Target Corp. (TGT) will open 35 new stores in 2018, the company announced Thursday, Oct. 19, ahead of its store opening event in New York City. The supercenter chain will largely focus on small-format stores, planning to operate more than 130 small-format locations by the end of 2019.

This week, Target will open 11 small-format stores in New York, Chicago, Los Angeles, Philadelphia, and Minneapolis, as well as a traditional store in Honolulu. It will have opened a total of 32 new stores in 2017.

At the opening of its Herald Square location in New York City, Target CEO Brian Cornell, told reporters that "reimagining" Target stores will be a major component of its $7 billion investment plan, first announced in February. Store remodels will reach 1,000 by the end of 2020.

The remodeling has resulted in a 2% to 4% lift in sales.

Target's plans are now coming to fruition, Cornell noted. "All the things we're planning and testing, they're coming to life across the country," he said.

Optimizing the supply chain is another facet of the investment plan, Cornell said. As part of that process, Target is reducing its inventory, improving its accuracy, and investing in staff training for better customer service.

The Minneapolis-based retailer is also rolling out same-day delivery services. By Oct. 20, four Targets in New York City will offer same-day delivery. From its pilot program in the TriBeCa store, Target found that the average customer shopping basket is six times bigger. It will expand its next-day day service called Target Restock, which is currently available in 11 markets-including New York and Los Angeles- but will expand in 2018.

Target's digital innovations include adding new features to its website, such as a 360-degree images to showcase furniture products. Target is also expanding its partnership with Alphabet Inc.'s (GOOGL) Google, to add voice-activated shopping and two-day delivery.

The moves come as Target competitors like Walmart Stores Inc. (WMT) also focus on delivery. About 99% of Americans live within 10 miles of a Walmart, which can deliver to 87% of Americans with next-day ground shipping and 99% with two-day shipping. Walmart also rolled out mobile returns earlier this month. Since completing its $3.3 billion acquisition of Jet.com last year, it's been on an e-commerce spending spree, buying niche online retailers like Bonobos, Moosejaw and Modcloth.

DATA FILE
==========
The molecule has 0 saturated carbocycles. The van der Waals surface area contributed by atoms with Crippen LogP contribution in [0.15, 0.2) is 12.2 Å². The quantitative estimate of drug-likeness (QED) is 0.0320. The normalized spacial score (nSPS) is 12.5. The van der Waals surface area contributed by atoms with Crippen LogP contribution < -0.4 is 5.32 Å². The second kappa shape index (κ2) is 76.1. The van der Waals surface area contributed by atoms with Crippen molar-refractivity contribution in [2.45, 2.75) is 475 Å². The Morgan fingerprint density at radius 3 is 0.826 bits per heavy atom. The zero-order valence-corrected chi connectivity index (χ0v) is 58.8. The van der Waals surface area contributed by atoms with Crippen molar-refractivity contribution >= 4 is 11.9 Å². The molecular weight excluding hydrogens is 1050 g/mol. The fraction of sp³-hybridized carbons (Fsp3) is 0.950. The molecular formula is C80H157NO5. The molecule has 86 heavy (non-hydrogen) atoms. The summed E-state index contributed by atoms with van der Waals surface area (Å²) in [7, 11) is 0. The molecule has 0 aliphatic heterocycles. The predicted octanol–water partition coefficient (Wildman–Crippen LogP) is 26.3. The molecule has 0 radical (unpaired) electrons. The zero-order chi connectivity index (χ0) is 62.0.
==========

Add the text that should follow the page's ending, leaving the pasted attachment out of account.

Amazon.com Inc. (AMZN) closed in August on its $13.7 billion acquisition of Whole Foods Market and immediately lowered prices at the organic grocer, prompting Target to also slash prices and boost wages. 

Even warehouse store chain Costco Wholesale Corp. (COST) is also beefing up its e-commerce operation and unveiling new shipping deals.

Rather than compete with Amazon, Kohl's Corp. (KSS) partnered with them: beginning Wednesday, Amazon shoppers can now return their items in 82 stores in Los Angeles and Chicago. Sears Holdings Corp. (SHLD) inked a similar deal, selling its appliances on Amazon and adding Amazon's Alexa service to its appliances.

Cornell also announced that eight out of 12 of its new private-label brands will be available this holiday season. The new brands include apparel and home products. Cat & Jack, Target's kids' clothing line, is now worth $2.1 billion, he said.

This Herald Square opening, Cornell said, "is a symbol of the future of our company. Everything we've been talking about as a company is coming to life right now in New York City."

Shares of Target were up 0.2% to $60.16 on Thursday morning.

--Laura Berman contributed to this report

Originally published at 10:24 a.m. ET and has been updated

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